- Doctoral Thesis
Rights / licenseIn Copyright - Non-Commercial Use Permitted
Electrical power is largely converted to or from mechanical energy using electric motors. Several applications have driven the miniaturization of these machines, which requires high rotational speeds to achieve a desired power level at a decreased size. Rotational speeds of several hundred thousand revolutions per minute (rpm) have been used industrially, and drive systems in research environments have reached rotational speeds of up to one million rpm. The highest measured rotational speed achieved with an electrically driven rotor was 37.98 million rpm and dates back to 1947. Since then, this speed has not been reproduced or exceeded, despite subsequent efforts. In conjunction with the application-driven trend toward high rotational speeds, this has fostered interest in the underlying physical limitations regarding the achievable rotational speed, independent of a specific application. To explore these boundaries and to provide technological solutions for the related challenges, the design and implementation of an electric motor capable of reaching 40 million rpm is reported in this work. Submillimeter scale steel spheres are used as rotors, which were selected based on their structural and dynamic stability. To limit bearing and gas friction losses at such ultra-high rotational speeds, the rotor is magnetically suspended inside a vacuum without mechanical contact. Acceleration is carried out by the principle of a solid rotor induction machine, for which a detailed analytical model is provided. A suitable stator design using power ferrite cores for magnetic field frequencies in the megahertz range is developed. The design of an optical sensor system, which measures the rotor position without mechanical contact in all degrees of freedom, is outlined. This system provides the input to the high bandwidth digital control scheme required for active magnetic stabilization of the rotor. A power electronic converter system capable of generating the high frequency drive currents as well as the bearing currents necessary for magnetic suspension is presented. All subsystems were assembled to provide an experimental prototype of the ultra-high-speed motor. During a series of acceleration experiments with various rotor sizes and materials, a rotational speed slightly above 40 million rpm was reached with a rotor of 0.5 mm in diameter, which is, to the knowledge of the author, the highest rotational speed achieved by an electrically driven rotor to date. Circumferential speeds exceeding 1000 m/s and centrifugal accelerations of more than 4*10^8 times the gravitational acceleration were reached. The results open up new research possibilities, such as the testing of materials under extreme centrifugal load, and provide insights for the development of future ultra-high-speed electric drive systems. Show more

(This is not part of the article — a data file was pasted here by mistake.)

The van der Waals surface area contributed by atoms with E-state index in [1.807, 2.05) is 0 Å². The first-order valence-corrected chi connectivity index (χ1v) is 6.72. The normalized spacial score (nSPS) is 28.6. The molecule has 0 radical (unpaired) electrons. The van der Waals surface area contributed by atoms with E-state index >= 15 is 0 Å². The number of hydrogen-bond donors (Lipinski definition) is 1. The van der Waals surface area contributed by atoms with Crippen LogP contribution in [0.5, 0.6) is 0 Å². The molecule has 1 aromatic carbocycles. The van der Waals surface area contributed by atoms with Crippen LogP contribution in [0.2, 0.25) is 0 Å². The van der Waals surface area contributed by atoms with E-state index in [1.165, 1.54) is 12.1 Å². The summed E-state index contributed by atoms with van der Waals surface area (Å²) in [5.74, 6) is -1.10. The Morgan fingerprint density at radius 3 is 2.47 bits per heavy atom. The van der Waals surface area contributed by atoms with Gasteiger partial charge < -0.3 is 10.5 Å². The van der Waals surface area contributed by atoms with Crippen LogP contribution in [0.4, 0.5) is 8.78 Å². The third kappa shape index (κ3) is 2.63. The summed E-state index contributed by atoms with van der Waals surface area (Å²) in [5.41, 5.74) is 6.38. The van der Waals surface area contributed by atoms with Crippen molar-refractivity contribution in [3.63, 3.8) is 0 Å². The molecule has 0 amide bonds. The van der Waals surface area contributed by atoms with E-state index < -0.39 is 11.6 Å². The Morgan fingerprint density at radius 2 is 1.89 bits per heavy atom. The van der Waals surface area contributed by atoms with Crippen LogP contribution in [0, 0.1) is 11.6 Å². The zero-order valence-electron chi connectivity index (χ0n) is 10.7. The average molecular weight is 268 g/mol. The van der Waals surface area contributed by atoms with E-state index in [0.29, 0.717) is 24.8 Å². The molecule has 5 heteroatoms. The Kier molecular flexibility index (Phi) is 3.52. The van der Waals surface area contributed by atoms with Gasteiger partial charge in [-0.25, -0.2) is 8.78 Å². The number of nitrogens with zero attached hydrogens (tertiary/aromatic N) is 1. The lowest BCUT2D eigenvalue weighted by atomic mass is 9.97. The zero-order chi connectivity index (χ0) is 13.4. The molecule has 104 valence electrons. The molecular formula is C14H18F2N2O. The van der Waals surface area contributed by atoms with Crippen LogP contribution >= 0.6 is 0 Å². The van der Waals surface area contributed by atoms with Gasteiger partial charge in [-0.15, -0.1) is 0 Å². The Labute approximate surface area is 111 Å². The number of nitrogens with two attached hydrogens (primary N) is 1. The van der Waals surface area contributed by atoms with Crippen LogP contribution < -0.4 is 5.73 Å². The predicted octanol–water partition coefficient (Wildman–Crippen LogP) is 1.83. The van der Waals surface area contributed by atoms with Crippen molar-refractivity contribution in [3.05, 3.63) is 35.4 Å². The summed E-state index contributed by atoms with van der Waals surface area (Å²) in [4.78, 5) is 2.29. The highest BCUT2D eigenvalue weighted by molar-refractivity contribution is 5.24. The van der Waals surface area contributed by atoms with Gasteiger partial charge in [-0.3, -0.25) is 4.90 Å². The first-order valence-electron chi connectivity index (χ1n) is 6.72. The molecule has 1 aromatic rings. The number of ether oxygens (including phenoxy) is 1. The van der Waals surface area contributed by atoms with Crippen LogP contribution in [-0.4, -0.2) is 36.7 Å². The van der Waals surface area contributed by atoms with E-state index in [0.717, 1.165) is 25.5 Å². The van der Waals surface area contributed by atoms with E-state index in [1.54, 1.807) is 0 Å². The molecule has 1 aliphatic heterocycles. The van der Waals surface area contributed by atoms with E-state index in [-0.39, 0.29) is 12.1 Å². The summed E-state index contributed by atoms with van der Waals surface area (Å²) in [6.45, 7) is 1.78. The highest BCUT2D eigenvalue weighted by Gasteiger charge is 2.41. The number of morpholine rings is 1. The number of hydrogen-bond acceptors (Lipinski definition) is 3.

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SubjectASYNCHRONOUS MOTORS + INDUCTION MOTORS (ELECTRICAL MACHINES); CONTROL OF ELECTRICAL MACHINES (ELECTRICAL ENGINEERING); ELECTRIC MOTORS (ELECTRICAL MACHINES); MAGNETIC BEARINGS (MACHINE COMPONENTS); MATERIALS TESTING, MATERIALS PROPERTIES (MATERIALS SCIENCE); SMALL ELECTRIC MOTORS (ELECTRICAL MACHINES); ASYNCHRONMOTOREN + INDUKTIONSMOTOREN (ELEKTRISCHE MASCHINEN); REGELUNG ELEKTRISCHER MASCHINEN (ELEKTROTECHNIK); ELEKTROMOTOREN (ELEKTRISCHE MASCHINEN); MAGNETLAGER (MASCHINENELEMENTE); MATERIALPRÜFUNG, MATERIALEIGENSCHAFTEN (MATERIALWISSENSCHAFTEN); KLEINMOTOREN (ELEKTRISCHE MASCHINEN)
Organisational unit03573 - Kolar, Johann W. / Kolar, Johann W.
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